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scuba1 (Electrical)
29 Jul 02 16:00
I am looking for a solution to third-harmonic induced problems. The industrial facility in question is fed with a three-phase 400V arrangement, with no neutral,  from a 10 kV/400V delta-star transformer (with an earth taken from the star-point secondary).This distribution configuration feeds many large three-phase loads. Single-phase 230V loads are then accomodated by the provision of multiple 50 kVA 400V/230V delta-star transformers distributed throughout the plant, with the secondary star-point providing the neutral. The problem arises due to the fact that the majority of the transformers are designated as lighting transformers, and feed high-frequency fluorescent lighting loads, which produce high levels of harmonic currents (especially third)in the circuits.The transformers being generally approx. 90% loaded are starting to overheat, but more importantly there are very high rates of failure with the fluorescent tubes and electronic ballasts. My questions are
(a) has anyone heard of harmonic producing electronic loads, producing harmonics, being themselves subject to failure from the effects of harmonics especially as in the situation above where the harmonics may be "locked" into the secondary circuit, and
(b)are there any prooven solutions which are not "tuned" to specific fixed load conditions ? The solution must address the lamp failures as much as, if not more than, the transformer overheating.
dpc (Electrical)
29 Jul 02 16:56
Have you verified that the correct ballasts are being used?  By "high frequency" I am thinking you have electronic as opposed to magnetic ballasts.  I would not think that third harmonics would be causing electronic ballasts to fail.  But we have seen large numbers of early failures in these new electronic ballasts. Seems to be bad batches showing up from time to time.   

The failure of both ballasts and lamps makes me wonder if the ballast are being incorrectly applied.  There is a wide variety of voltage levels available in ballasts.  Also, the lamps used must match the ballasts.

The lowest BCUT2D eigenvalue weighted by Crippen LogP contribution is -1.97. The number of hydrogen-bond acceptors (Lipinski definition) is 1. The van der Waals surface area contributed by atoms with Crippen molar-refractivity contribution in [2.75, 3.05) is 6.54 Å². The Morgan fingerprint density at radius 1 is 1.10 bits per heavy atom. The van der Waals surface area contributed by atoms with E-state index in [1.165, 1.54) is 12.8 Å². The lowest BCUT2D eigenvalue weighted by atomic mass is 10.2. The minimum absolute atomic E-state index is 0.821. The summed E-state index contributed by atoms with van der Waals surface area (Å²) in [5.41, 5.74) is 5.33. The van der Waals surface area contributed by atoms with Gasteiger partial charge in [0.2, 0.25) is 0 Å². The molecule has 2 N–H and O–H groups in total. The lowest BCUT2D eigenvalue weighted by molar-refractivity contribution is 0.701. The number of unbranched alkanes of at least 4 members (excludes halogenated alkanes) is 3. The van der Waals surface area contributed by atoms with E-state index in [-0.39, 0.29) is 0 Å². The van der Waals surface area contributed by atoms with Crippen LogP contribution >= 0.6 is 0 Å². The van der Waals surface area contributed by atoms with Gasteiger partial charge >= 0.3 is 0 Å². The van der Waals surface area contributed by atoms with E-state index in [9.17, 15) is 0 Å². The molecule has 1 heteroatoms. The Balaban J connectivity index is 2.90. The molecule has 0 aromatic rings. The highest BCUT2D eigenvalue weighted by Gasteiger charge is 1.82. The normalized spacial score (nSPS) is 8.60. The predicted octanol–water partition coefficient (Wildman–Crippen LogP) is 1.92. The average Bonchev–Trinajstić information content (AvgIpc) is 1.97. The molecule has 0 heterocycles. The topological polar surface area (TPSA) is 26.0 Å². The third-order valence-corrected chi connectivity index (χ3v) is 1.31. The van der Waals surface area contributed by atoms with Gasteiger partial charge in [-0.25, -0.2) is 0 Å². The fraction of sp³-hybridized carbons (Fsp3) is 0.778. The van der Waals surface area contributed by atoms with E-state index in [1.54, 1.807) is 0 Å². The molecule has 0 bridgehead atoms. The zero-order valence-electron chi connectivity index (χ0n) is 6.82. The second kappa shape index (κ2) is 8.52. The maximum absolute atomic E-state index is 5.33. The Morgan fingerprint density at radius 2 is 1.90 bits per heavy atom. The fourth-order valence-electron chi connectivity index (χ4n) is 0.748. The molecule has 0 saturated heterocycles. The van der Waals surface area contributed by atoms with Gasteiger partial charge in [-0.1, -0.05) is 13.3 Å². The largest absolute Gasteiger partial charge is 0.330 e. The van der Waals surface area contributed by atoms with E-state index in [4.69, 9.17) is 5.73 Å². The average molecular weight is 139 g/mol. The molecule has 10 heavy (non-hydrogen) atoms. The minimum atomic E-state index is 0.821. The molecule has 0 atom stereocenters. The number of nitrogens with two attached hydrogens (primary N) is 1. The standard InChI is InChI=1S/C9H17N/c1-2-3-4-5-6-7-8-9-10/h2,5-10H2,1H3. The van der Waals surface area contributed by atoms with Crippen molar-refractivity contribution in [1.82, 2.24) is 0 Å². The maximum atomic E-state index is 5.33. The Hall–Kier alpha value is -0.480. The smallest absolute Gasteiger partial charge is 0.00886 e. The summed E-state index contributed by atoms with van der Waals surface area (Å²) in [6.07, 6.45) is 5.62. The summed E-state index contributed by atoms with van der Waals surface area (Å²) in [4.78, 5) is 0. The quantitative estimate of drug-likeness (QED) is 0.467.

Just curious - have you taken power quality measurements at the 230V level?  If so, what levels of harmonic voltages and currents are you seeing?

Transformer and neutral overloading in fluorescent lighting circuits has been an issue for some time.  Oversizing neutral conductors and specifying transformers with appropriate K-factor ratings will reduce problems.  But this is probably not an attractive option for the existing transformers.  But filtering will not be inexpensive, either.

This probably didn't help much, but maybe others have better advice.


peebee (Electrical)
29 Jul 02 17:05
I agree.  I'd first try to verify that harmonics actually are the problem.  If they really are, I'd try derated or k-rated transformers.

I can also confirm that the ballast manufacturers have released HUGE lots of defective ballasts.  If you're experiencing high ballast failure rates, I'd check there first.
busbar (Electrical)
29 Jul 02 21:30
Good comments so far.  I agree that without some measurements, cures may be a bit speculative.  On a retrofit basis, there are carefully-balanced zig-zag autotransformers for triplen neutral-current reduction on existing ∆-Y transformer secondaries, but the only ratings I've found are intended for 60Hz 208Y/120V service.  

It might be worthwhile determining if the ballasts meet advertised and standards-based harmonic-current limits.  The cost of a device like a Fluke 41 may be quickly offset.  
jghrist (Electrical)
30 Jul 02 9:14
If you find that the voltage harmonic content is very high, you might improve the situation by derating the transformers.  The harmonic currents will produce a high harmonic voltage if the impedance is high.  Using more or larger transformers (derated), will reduce the impedance to the harmonic currents and reduce the voltage harmonics.